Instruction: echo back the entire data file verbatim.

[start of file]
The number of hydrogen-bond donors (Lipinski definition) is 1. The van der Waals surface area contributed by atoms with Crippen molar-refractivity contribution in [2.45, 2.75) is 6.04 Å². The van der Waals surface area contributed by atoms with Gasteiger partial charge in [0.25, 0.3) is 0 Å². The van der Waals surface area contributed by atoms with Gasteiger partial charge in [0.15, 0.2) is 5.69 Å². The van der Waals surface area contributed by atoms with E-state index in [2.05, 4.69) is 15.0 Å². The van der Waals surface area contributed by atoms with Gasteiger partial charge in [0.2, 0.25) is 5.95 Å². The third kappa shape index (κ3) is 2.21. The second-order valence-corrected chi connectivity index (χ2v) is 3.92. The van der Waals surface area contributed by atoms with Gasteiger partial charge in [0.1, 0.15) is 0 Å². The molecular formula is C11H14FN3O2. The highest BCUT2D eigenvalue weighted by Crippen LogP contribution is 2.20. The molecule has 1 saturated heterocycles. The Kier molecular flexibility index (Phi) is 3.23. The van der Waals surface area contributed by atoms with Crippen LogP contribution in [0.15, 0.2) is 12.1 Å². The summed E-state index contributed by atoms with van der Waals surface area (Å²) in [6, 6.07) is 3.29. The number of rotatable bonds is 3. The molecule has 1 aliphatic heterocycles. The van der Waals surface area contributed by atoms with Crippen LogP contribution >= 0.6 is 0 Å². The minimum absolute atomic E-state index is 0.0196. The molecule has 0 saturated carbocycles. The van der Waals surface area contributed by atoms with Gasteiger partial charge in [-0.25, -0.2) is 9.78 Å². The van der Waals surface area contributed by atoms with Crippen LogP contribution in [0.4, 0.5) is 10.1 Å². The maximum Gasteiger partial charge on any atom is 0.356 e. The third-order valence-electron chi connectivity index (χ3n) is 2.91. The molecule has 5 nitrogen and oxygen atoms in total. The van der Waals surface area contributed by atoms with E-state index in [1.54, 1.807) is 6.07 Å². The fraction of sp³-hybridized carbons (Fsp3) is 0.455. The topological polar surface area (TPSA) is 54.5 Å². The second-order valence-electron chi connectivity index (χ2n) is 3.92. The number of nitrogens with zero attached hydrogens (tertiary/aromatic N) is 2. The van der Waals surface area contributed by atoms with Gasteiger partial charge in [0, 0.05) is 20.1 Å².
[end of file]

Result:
The number of hydrogen-bond donors (Lipinski definition) is 1. The van der Waals surface area contributed by atoms with Crippen molar-refractivity contribution in [2.45, 2.75) is 6.04 Å². The van der Waals surface area contributed by atoms with Gasteiger partial charge in [0.25, 0.3) is 0 Å². The van der Waals surface area contributed by atoms with Gasteiger partial charge in [0.15, 0.2) is 5.69 Å². The van der Waals surface area contributed by atoms with E-state index in [2.05, 4.69) is 15.0 Å². The van der Waals surface area contributed by atoms with Gasteiger partial charge in [0.2, 0.25) is 5.95 Å². The third kappa shape index (κ3) is 2.21. The second-order valence-corrected chi connectivity index (χ2v) is 3.92. The van der Waals surface area contributed by atoms with Gasteiger partial charge in [0.1, 0.15) is 0 Å². The molecular formula is C11H14FN3O2. The highest BCUT2D eigenvalue weighted by Crippen LogP contribution is 2.20. The molecule has 1 saturated heterocycles. The Kier molecular flexibility index (Phi) is 3.23. The van der Waals surface area contributed by atoms with Crippen LogP contribution in [0.15, 0.2) is 12.1 Å². The summed E-state index contributed by atoms with van der Waals surface area (Å²) in [6, 6.07) is 3.29. The number of rotatable bonds is 3. The molecule has 1 aliphatic heterocycles. The van der Waals surface area contributed by atoms with Crippen LogP contribution >= 0.6 is 0 Å². The minimum absolute atomic E-state index is 0.0196. The molecule has 0 saturated carbocycles. The van der Waals surface area contributed by atoms with Gasteiger partial charge in [-0.25, -0.2) is 9.78 Å². The van der Waals surface area contributed by atoms with Crippen LogP contribution in [0.4, 0.5) is 10.1 Å². The maximum Gasteiger partial charge on any atom is 0.356 e. The third-order valence-electron chi connectivity index (χ3n) is 2.91. The molecule has 5 nitrogen and oxygen atoms in total. The van der Waals surface area contributed by atoms with E-state index in [1.54, 1.807) is 6.07 Å². The fraction of sp³-hybridized carbons (Fsp3) is 0.455. The topological polar surface area (TPSA) is 54.5 Å². The second-order valence-electron chi connectivity index (χ2n) is 3.92. The number of nitrogens with zero attached hydrogens (tertiary/aromatic N) is 2. The van der Waals surface area contributed by atoms with Gasteiger partial charge in [0, 0.05) is 20.1 Å².